In January 2014, Lankford announced he would run in the 2014 Senate special election to succeed retiring Republican Senator Tom Coburn.[18] Lankford won the June 2014 Republican primary, defeating former state House speaker T.W. Shannon and former state senator Randy Brogdon.[19] In November, Lankford won the election for the final two years of Coburn's second term, defeating retiring state senator Constance N. Johnson, 67.9%-29.0%. Independent candidate Mark Beard won the remaining 3.2% of the vote.[20]


Lankford was elected to a full six-year term in the Senate in 2016, defeating Democratic consultant Mike Workman with 68% of the vote.[21]


On April 6, 2021, Lankford announced he would seek reelection.[22] He was reelected with 64% of the vote.[23]


Lankford was sworn into office on January 6, 2015 by Vice President Joe Biden.[24]

On December 21, 2017, Lankford was one of six senators to introduce the Secure Elections Act, which would authorize block grants to states to update outdated voting technology.[25]

Lankford became the senior U.S. senator from Oklahoma in 2023 upon the retirement of Senator Jim Inhofe.[26][27]

Lankford was the lead Senate Republican negotiator on a bipartisan bill intended to resolve the Mexico–United States border crisis. House Republicans were skeptical of the bill before the text was released, and Senate Republicans also swiftly turned against the bill upon its release on February 4, 2024, after Donald Trump said he did not want President Joe Biden to score a political win with it. On February 7, Senate Republicans blocked the bill in a floor vote, with only four of the 14 Republican votes needed in favor. Lankford said on the floor before the vote that a "popular commentator" had told him a month earlier, "If you try to move a bill that solves the border crisis during this presidential year, I will do whatever I can to destroy you, because I do not want you to solve this during the presidential election." Two days before the vote, Trump told a radio host, "This is a very bad bill for his career", while also falsely asserting he had never endorsed Lankford.[28] The Oklahoma Republican Party censured Lankford days before the bill was released, asserting he was "playing fast and loose" with Democrats.[29] The National Border Patrol Council, a union representing 18,000 border patrol officers, quickly endorsed the bill upon its release; the union had endorsed Trump in 2020 and sharply criticized Biden's border policies.[30]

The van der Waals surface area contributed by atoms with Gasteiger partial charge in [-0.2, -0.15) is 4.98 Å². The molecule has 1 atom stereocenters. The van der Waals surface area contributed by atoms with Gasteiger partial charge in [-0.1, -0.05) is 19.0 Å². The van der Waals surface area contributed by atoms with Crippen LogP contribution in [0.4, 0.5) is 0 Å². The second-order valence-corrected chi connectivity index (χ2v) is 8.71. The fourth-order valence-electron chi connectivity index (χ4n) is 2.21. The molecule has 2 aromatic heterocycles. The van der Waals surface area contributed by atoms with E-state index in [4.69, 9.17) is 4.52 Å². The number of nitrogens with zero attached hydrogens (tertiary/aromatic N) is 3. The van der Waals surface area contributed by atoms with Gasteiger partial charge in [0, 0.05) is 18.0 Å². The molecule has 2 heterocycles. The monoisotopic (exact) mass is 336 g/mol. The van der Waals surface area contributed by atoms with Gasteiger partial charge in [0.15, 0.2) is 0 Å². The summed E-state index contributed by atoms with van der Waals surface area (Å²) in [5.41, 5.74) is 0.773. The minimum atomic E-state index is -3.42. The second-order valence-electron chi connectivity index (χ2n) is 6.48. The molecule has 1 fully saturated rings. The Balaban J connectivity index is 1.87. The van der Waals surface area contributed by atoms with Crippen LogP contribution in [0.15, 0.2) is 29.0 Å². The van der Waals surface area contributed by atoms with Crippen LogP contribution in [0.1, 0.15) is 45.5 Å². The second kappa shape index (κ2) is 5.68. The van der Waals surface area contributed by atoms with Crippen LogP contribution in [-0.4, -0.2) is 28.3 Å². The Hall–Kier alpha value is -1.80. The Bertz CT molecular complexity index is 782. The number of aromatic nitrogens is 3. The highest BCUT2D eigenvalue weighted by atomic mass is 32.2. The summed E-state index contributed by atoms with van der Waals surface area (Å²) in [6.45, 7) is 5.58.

Committee assignments

Political positions[edit]


Lankford supports budget austerity through lowering taxes and reducing government spending.[31] He took the taxpayer protection pledge promising to support no new taxes.[31] He supports the repeal of the income and estate taxes and supports a sales tax to tax consumption and not savings or earnings.[31]


In 2014, Lankford was endorsed by the NRA Political Victory Fund and had an "A" rating from the group.[32][33][34] Lankford supports loosening restrictions on interstate gun purchases.[31] He opposes firearm microstamping, a controversial method of imprinting casings with a unique marking to match it with a specific firearm, and would allow veterans to register unlicensed firearms.[31]

After the 2018 Stoneman Douglas High School shooting in which the perpetrator used a Smith & Wesson M&P15 AR-15 style rifle to kill 17 and wound 17 others, Lankford said on NBC News' Meet the Press he was open to requiring more comprehensive background checks for firearm purchases, saying, "The problem is not owning an AR-15, it’s the person who owns it.”[35][36][37]


Lankford opposed a 2018 ballot measure to legalize medical marijuana in Oklahoma, calling it "harmful to the social fabric of Oklahoma" and arguing that it would have a "dramatic effect on our families and our schools and our businesses and the future of our state".[38][39] He also appeared in a video ad calling for defeat of the initiative, stating: "Our families won't be better if more parents and grandparents smoke more marijuana."[40] The measure passed with 57% of the vote.[41]

In 2015, Lankford introduced the Keeping out Illegal Drugs (KIDS) Act to block federal funds for Indian tribes that allow the cultivation or distribution of marijuana on their land.[42] Lankford stated: "It is important for our nation to help address this issue for the sake of the next generation of Native Americans. This legislation is a good step in trying to protect young tribal members and fulfill our trust responsibility to Native Americans."[43]


Lankford supports extending the Patriot Act and expanding roving wiretaps occurring in the US.[31] He supports the prioritization of security, starting with military bases.[31]